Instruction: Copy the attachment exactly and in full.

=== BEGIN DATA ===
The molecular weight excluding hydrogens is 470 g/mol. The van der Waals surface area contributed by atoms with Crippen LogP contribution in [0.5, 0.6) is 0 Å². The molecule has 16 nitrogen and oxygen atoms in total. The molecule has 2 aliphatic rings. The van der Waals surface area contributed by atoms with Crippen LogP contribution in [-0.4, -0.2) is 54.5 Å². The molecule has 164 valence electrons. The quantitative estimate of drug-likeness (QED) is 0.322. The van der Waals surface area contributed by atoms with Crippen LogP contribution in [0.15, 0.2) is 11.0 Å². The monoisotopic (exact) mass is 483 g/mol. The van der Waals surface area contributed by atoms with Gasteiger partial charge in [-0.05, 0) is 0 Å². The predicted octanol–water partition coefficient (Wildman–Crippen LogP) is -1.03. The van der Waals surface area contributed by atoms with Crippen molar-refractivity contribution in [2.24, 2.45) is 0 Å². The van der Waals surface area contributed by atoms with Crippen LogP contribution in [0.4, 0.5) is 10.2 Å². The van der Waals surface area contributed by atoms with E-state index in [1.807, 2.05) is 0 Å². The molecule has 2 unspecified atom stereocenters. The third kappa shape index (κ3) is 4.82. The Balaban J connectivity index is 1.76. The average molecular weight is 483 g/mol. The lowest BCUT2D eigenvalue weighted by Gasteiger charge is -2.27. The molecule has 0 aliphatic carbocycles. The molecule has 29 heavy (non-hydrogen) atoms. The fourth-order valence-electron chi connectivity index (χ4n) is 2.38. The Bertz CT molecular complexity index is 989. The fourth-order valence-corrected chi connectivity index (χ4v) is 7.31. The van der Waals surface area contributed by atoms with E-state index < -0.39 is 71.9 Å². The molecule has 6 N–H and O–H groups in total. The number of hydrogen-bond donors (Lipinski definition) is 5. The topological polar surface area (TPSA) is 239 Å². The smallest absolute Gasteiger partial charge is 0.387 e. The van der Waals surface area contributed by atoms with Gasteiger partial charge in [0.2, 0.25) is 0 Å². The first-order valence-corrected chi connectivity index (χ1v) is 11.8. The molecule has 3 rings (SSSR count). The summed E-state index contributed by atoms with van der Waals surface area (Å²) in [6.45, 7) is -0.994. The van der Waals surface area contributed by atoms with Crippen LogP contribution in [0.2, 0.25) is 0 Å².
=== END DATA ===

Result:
The molecular weight excluding hydrogens is 470 g/mol. The van der Waals surface area contributed by atoms with Crippen LogP contribution in [0.5, 0.6) is 0 Å². The molecule has 16 nitrogen and oxygen atoms in total. The molecule has 2 aliphatic rings. The van der Waals surface area contributed by atoms with Crippen LogP contribution in [-0.4, -0.2) is 54.5 Å². The molecule has 164 valence electrons. The quantitative estimate of drug-likeness (QED) is 0.322. The van der Waals surface area contributed by atoms with Crippen LogP contribution in [0.15, 0.2) is 11.0 Å². The monoisotopic (exact) mass is 483 g/mol. The van der Waals surface area contributed by atoms with Gasteiger partial charge in [-0.05, 0) is 0 Å². The predicted octanol–water partition coefficient (Wildman–Crippen LogP) is -1.03. The van der Waals surface area contributed by atoms with Crippen molar-refractivity contribution in [2.24, 2.45) is 0 Å². The van der Waals surface area contributed by atoms with Crippen LogP contribution in [0.4, 0.5) is 10.2 Å². The van der Waals surface area contributed by atoms with E-state index in [1.807, 2.05) is 0 Å². The molecule has 2 unspecified atom stereocenters. The third kappa shape index (κ3) is 4.82. The Balaban J connectivity index is 1.76. The average molecular weight is 483 g/mol. The lowest BCUT2D eigenvalue weighted by Gasteiger charge is -2.27. The molecule has 0 aliphatic carbocycles. The molecule has 29 heavy (non-hydrogen) atoms. The fourth-order valence-electron chi connectivity index (χ4n) is 2.38. The Bertz CT molecular complexity index is 989. The fourth-order valence-corrected chi connectivity index (χ4v) is 7.31. The van der Waals surface area contributed by atoms with E-state index < -0.39 is 71.9 Å². The molecule has 6 N–H and O–H groups in total. The number of hydrogen-bond donors (Lipinski definition) is 5. The topological polar surface area (TPSA) is 239 Å². The smallest absolute Gasteiger partial charge is 0.387 e. The van der Waals surface area contributed by atoms with Gasteiger partial charge in [0.2, 0.25) is 0 Å². The first-order valence-corrected chi connectivity index (χ1v) is 11.8. The molecule has 3 rings (SSSR count). The summed E-state index contributed by atoms with van der Waals surface area (Å²) in [6.45, 7) is -0.994. The van der Waals surface area contributed by atoms with Crippen LogP contribution in [0.2, 0.25) is 0 Å².